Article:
Books, books, books! Mostly a collection of reviews and lists for reading challenges.
Friday, September 26, 2008
The Road--Cormac McCarthy
Genre: Fiction Rating: 5 Pages: 256 Year Published: 2006
This is the third McCarthy book I have read this year, and it is definately my favorite. It certainly tells less than the previous two (All the Pretty Horses and No Country For Old Men), but oh does it tell it in a gorgeous way.
The story is about the post-apocalyptic journey of a father and son. Very little backstory is told. It is never made clear what has happened to the world, or even why they are embarking on this journey to the coast. The disappearance of the boy's mother is mentioned in one short passage. The rest of the story is the account of their difficult journey through a world that is bleak at best; terrifying at worst. It is an illustration of most vile aspects of human nature, countered with that which makes humanity beautiful--love.
The language in this novel is incredible. Every word McCarthy uses is chosen with care. He weaves them together to create a bleak tapestry of imagery, which somehow manages to be stark and rich at the same time. Example: "...Glass floats covered witha gray crust. The bones of seabirds. At the tide line a woven mat of weeds and the ribs of fishes in their millions stretching along the shore as far as eye could see like an isocline of death. One vast salt sepulchre. Senseless. Senseless."
The story is sad, but not a piercing kind of sadness. It is a grey, trudging, endless sadness peppered with moments of color and relief which quickly turn back to resignation. "And the dreams so rich in color. How else would death call you? Waking in the cold dawn it all turned to ash instantly. Like certain ancient frescoes entombed for centuries suddenly exposed to the day." The characters can't possibly go on like this, but somehow they do...until they can't.
As bleak as the story is, it is a story of hope. The father and son represent the goodness and honor in humanity--the father the dutiful soldier who does what he has to to fulfill his duty; the son the symbol of goodness, light, compassion. And even in the end there is hope, for hope must continue. Someone must go on to carry the fire.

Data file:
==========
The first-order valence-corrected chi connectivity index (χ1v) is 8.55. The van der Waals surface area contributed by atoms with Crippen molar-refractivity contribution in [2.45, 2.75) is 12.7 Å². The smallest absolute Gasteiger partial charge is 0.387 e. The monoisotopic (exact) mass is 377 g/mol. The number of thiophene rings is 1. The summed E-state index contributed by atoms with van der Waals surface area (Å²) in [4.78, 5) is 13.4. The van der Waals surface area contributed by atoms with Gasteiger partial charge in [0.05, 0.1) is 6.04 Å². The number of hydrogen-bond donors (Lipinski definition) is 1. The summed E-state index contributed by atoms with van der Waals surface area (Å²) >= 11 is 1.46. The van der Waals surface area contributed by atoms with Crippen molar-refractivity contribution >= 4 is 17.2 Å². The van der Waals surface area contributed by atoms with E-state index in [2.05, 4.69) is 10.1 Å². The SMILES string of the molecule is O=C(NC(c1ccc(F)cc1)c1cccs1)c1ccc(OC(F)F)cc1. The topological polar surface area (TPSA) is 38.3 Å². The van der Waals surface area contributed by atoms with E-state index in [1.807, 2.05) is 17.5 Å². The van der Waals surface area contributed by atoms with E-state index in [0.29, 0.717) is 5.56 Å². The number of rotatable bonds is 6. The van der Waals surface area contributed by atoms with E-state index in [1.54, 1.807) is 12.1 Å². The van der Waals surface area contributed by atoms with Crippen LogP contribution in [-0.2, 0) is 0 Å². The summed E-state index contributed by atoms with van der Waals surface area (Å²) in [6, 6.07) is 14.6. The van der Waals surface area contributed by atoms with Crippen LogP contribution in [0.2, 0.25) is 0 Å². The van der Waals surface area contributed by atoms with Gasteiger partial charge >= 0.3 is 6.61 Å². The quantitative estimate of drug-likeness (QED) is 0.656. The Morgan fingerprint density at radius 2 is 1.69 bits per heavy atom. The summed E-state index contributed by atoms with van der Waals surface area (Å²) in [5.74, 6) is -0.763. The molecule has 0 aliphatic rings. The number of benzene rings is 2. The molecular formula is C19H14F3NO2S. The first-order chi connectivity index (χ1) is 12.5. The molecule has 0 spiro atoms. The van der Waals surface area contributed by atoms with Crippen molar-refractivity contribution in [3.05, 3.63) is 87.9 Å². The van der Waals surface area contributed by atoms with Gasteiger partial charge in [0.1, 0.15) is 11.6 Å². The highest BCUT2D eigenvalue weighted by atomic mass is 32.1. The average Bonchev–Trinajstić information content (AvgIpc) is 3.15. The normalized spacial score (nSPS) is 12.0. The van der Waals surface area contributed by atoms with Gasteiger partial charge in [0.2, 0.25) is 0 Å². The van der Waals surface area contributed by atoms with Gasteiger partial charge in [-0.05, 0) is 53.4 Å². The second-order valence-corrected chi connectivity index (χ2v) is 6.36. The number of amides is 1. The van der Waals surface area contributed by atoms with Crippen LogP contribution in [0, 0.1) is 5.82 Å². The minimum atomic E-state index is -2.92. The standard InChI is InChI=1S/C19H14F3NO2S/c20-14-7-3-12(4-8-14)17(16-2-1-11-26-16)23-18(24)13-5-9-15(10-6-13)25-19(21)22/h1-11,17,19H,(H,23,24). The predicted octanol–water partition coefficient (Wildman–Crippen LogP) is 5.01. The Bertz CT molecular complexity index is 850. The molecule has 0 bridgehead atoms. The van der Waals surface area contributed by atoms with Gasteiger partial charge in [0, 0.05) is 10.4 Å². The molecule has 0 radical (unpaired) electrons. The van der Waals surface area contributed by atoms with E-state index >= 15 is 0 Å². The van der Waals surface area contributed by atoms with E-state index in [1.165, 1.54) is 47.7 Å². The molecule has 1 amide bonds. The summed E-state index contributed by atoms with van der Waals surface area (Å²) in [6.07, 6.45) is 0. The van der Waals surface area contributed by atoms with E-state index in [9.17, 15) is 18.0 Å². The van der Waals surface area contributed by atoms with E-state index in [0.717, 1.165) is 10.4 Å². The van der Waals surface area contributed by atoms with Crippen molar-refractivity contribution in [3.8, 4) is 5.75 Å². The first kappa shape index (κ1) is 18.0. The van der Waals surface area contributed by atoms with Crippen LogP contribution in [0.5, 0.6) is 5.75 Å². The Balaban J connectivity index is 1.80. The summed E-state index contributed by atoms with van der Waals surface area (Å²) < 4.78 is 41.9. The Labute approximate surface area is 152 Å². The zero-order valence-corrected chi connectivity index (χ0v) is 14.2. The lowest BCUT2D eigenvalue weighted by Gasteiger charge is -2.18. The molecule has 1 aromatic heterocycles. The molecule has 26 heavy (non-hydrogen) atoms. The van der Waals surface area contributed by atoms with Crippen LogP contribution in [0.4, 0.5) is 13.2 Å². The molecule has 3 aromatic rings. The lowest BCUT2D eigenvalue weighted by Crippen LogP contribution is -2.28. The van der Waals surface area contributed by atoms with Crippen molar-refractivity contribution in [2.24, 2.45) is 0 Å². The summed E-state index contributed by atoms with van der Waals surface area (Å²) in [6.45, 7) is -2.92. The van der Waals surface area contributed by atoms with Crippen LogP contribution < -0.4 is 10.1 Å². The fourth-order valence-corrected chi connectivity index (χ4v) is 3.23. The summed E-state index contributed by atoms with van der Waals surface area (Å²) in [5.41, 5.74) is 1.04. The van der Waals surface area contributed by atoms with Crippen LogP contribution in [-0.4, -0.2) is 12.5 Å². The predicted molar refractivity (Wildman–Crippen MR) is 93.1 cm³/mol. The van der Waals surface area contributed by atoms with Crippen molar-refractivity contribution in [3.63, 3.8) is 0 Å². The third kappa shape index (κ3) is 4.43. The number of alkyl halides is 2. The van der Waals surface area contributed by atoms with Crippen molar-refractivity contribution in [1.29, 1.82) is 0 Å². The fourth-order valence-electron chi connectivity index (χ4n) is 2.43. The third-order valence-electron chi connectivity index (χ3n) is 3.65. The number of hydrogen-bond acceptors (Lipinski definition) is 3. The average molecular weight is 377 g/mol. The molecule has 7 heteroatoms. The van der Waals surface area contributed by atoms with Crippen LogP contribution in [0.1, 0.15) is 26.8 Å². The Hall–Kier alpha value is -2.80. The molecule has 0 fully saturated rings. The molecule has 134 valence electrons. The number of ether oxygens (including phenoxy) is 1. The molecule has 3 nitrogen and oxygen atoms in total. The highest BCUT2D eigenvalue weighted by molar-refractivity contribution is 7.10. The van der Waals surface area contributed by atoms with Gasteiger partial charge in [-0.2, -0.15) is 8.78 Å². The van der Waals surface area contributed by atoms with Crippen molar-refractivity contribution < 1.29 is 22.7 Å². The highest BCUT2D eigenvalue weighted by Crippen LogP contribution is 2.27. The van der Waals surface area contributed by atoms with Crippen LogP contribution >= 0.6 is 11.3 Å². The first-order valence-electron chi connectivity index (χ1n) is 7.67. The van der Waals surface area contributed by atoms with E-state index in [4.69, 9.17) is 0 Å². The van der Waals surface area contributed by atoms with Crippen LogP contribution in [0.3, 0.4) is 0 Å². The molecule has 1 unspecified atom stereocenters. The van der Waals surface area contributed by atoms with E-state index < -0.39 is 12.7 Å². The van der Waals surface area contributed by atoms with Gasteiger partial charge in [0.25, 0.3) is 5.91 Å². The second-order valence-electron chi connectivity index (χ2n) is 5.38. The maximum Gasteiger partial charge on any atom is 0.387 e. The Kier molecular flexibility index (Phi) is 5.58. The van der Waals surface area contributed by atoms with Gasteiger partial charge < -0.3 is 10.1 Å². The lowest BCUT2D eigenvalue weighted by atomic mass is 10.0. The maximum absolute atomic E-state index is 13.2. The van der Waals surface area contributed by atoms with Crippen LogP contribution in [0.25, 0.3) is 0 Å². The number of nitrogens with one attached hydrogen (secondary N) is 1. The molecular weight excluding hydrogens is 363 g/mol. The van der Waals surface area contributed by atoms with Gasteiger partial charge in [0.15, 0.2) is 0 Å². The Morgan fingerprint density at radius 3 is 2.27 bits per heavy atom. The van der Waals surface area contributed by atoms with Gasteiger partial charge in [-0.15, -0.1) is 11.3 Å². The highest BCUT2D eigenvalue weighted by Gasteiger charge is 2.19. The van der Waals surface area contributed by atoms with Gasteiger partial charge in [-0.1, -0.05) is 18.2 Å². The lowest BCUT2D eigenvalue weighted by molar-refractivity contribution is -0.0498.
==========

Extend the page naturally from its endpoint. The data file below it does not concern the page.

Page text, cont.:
Book-a-Week #47 Challenge/s: New Classics Challenge, RIP III
For as long as she can remember, Lisa Litberg has loved to write. Over the years she has amassed quite a collection of short stories and poetry, but Free is her first novel. A high school teacher for 15 years, she tries to empower her urban students with the written word. When she isn’t writing or teaching, Lisa might be dancing, singing with a cover band or performing her own songs with a guitar, but it’s more likely she’s hanging out in her Chicago apartment with her son Trevor watching The Walking Dead.
"The one thing that doesn't abide by majority rule is a person's conscience." (Atticus, To Kill a Mockingbird;Harper Lee) "But maybe the last part of the symphony was the music she loved the best--glad and like the greatest people in the world running and springing up in a hard, free way. Wonderful music like this was the worst hurt there could be. The whole world was this symphony, and there was not enough of her to listen." (The Heart is a Lonely Hunter, Carson McCullers)
"Dark of the invisible moon. The nights now only slightly less black. By day the banished sun circles the earth like a grieving mother with a lamp." (The Road; Cormac McCarthy)
"There is a theory which states that if ever anybody discovers exactly what the Universe is for and why it is here, it will instantly disappear and be replaced by something even more bizarre and inexplicable. There is another theory which states that this has already happened." (The Restaurant at the End of the Universe; Douglas Adams)
"I ought not to have listened to her," he confided to me one day. "One never ought to listen to the flowers. One should simply look at them and breathe their fragrance. Mine perfumed all my planet. But I did not know how to take pleasure in all her grace. This tale of claws, which disturbed me so much, should only have filled my heart with tenderness and pity."
And he continued his confidences: "The fact is that I did not know how to understand anything! I ought to have judged by deeds and not by words. She cast her fragrance and her radiance over me. I ought never to have run away from her... I ought to have guessed all the affection that lay behind her poor little strategems. Flowers are so inconsistent! But I was too young to know how to love her..." (The Little Prince; Anton de Saint-Exupery)
Some people never go crazy. What truly horrible lives they must lead. (Betting on the Muse; Charles Bukowski)
Disbelief in magic can force a poor soul into believing in government and business. (Tom Robbins)
But if in your fear you would seek only love's peace and love's pleasure,Then it is better for you that you cover your nakedness and pass out of love's threshing-floor,Into the seasonless world where you shall laugh, but not all of your laughter, and weep, but not all of your tears. (The Prophet; Kahlil Gibran)
You don't have a soul. You are a Soul. You have a body. (C.S. Lewis)
"For in a swift radiance of illumination he saw a glimpse of human struggle and of valor. Of the endless fluid passage of humanity through endless time. And of those who labor and of those who--one word--love." (The Heart is a Lonely Hunter, Carson McCullers)